Hong Kong genre films enjoy enduring popularity with diverse audiences, as evidenced by the fact that retail editions of many titles produced since the mid-1980s have remained in print. Developments in digital media and Internet retailing also contribute to the distribution of an increasingly “intercultural” (Note 1) entertainment form, serving not only the home markets of South China, neighboring Asian states and globally dispersed Chinese-speaking populations, but increasingly also a sub-culture of non-Asian consumers. Serendipity has also played a part. Pre-1997 British administrative regulations imposed relatively uniform requirements for English subtitling on HK cinematic products, rendering them accessible to English-speaking viewers. Additionally, the 1997 transfer of administrative responsibility for HK to China precipitated an appreciable migration of industry talent – especially to the United States – bringing auteurs and actors to the attention of new audiences.
1. See Susan Napier’s discussion of anime and
global cultural identity for a consideration of borrowing of popular culture
texts. Susan Napier, Anime from Akira to Princess Mononoke:
Experiencing Contemporary Japanese Animation. New York: Palgrave,
2001, pp. 22 – 27.
2. David Bordwell, Planet Hong Kong: Popular Cinema and the Art of Entertainment. Cambridge: Harvard University Press, 2000, pp. 161 – 170, pp. 210 – 217.
3. Bordwell, op. cit., pp. 191 – 196.
4. Bordwell, op. cit., pp. 156 – 160.
5. See Bordwell, op. cit., pp. 194 – 196 for a discussion of revenge plots.
6. For a discussion of postmodernism in HK cinema, see Stephen Tao, Hong Kong Cinema: The Extra Dimensions. London: British Film Institute, 1997, pp. 243 – 255.
7. Bordwell, op. cit.
8. Frederic Dannen & Barry Long, Hong Kong Babylon: An Insider’s Guide to the Hollywood of the East. New York: Miramax, 1997.
9. Lisa Oldham Stokes & Michael Hoover, City on Fire: Hong Kong Cinema. London: Verso, 1999.
10. Rick Baker & Toby Russell, The Essential Guide to Hong Kong Movies. London: Eastern Heroes, 1994. Thomas Weisser, Asian Cult Cinema. New York: Boulevard Books, 1997. Paul Fonoroff, At the Hong Kong Movies: 600 Reviews from 1988 till the Handover. Hong Kong: Film Biweekly Publishing House, 1998. John Charles, The Hong Kong Filmography, 1977 – 1997: A Complete Reference to 1,100 Films Produced by British Hong Kong Studios. Jefferson, N.C.: McFarland & Company, 2000.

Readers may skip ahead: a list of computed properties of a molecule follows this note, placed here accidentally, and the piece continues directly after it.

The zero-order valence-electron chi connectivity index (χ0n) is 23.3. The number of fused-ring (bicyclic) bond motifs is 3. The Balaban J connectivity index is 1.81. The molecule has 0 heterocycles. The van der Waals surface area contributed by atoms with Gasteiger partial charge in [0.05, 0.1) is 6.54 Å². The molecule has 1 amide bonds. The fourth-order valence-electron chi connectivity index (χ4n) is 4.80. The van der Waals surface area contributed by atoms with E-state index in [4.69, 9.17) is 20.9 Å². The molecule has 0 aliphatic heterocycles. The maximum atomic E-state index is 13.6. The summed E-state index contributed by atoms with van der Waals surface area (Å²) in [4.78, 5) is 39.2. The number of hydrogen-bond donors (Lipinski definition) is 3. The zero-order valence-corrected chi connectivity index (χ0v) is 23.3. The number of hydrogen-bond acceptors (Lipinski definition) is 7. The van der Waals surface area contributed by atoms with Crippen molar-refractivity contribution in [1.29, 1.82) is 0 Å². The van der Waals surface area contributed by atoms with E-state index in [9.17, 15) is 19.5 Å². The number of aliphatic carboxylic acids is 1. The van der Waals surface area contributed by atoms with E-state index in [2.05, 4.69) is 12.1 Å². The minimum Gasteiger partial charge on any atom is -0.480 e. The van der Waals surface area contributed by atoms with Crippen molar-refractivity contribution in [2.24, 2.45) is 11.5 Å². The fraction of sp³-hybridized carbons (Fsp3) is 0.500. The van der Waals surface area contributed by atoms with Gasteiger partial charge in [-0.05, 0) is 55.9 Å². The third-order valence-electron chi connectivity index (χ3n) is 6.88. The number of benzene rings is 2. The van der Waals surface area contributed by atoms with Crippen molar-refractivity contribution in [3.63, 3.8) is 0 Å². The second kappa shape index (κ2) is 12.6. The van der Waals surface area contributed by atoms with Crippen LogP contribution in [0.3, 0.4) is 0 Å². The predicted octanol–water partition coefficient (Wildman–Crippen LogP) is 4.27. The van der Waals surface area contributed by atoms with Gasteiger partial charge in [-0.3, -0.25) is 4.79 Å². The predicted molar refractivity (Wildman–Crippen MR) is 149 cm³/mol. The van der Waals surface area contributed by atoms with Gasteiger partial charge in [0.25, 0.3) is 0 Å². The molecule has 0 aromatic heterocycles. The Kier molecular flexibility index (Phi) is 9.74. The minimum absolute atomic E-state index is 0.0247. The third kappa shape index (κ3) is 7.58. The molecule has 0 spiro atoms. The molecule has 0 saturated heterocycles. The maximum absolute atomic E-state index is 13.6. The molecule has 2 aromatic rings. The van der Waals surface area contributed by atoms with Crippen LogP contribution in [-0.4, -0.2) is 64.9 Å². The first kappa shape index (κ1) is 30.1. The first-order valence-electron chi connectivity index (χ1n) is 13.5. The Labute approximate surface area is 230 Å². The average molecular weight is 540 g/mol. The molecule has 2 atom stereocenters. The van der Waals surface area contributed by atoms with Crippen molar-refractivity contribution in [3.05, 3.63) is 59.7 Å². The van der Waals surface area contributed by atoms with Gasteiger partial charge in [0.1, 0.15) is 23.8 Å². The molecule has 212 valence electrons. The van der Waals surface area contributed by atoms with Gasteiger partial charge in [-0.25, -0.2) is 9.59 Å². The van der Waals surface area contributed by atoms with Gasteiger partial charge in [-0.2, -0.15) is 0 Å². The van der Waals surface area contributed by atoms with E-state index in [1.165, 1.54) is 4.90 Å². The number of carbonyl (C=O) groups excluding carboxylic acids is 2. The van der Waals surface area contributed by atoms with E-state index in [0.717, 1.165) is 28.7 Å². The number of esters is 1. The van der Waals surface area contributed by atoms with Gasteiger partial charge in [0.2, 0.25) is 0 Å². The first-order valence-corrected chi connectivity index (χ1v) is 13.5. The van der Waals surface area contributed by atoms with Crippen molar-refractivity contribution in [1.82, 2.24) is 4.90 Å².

11. Bey Logan, Hong Kong Action Cinema. Woodstock: The Overlook Press, 1996. Stefan Hammond & Mike Williams, Sex and Zen and a Bullet in the Head: The Essential Guide to Hong Kong’s Mind-Bending Films. New York: Fireside, 1996. Stefan Hammond, Hollywood East: Hong Kong Movies and the People Who Make Them. Chicago: Contemporary Books, 2000.
12. See Bordwell, op. cit., pp. 149 – 156 for a discussion of genre in HK films and, for a broader overview of genre, Jane Feuer, “Genre study and television.” In, Robert Allen (Ed.), Channels of Discourse, Reassembled. London: Routledge, 1992, pp. 138 - 160.
13. Bordwell, op. cit., pp. 19 – 25 argues that the HK film “Gun Men” (1988) was directly inspired by De Palma’s “The Untouchables.” “First Shot” (1993) is another HK film reportedly modeled on this title (Weisser, op. cit., p. 75).
14. According to Weisser, op. cit., p. 51, “Deadly Angels” (1984) was the first of a style of HK contemporary female action films that has since been referred to as “Girls With Guns” (GWG) in English language fan writing. A similar case could be made for “Girl with a Gun” (1984) that appears directly inspired by the American revenge film “Ms. 45.” Accordingly, the fusion of camp with viciousness that that seems to define GWG might plausibly be traced to “Charlie’s Angels” and “Ms. 45,” respectively. The principal performers in GWG films and their associated filmographies are reviewed in Rick Baker & Toby Russell, The Essential Guide to Deadly China Dolls. London: Eastern Heroes, 1996.
15. See Wendy Arons, “If her stunning beauty doesn’t bring you to your knees, her deadly drop kick will.” In, Martha McCaughey & Neal King (Eds.), Reel Knockouts: Violent Women in the Movies. Austin: University of Texas Press, 2001, pp. 27 – 51.
16. For an overview of narrative theory, see Sarah Kozloff, “Narrative theory and television.” In, Allen, op. cit., pp. 67 – 100.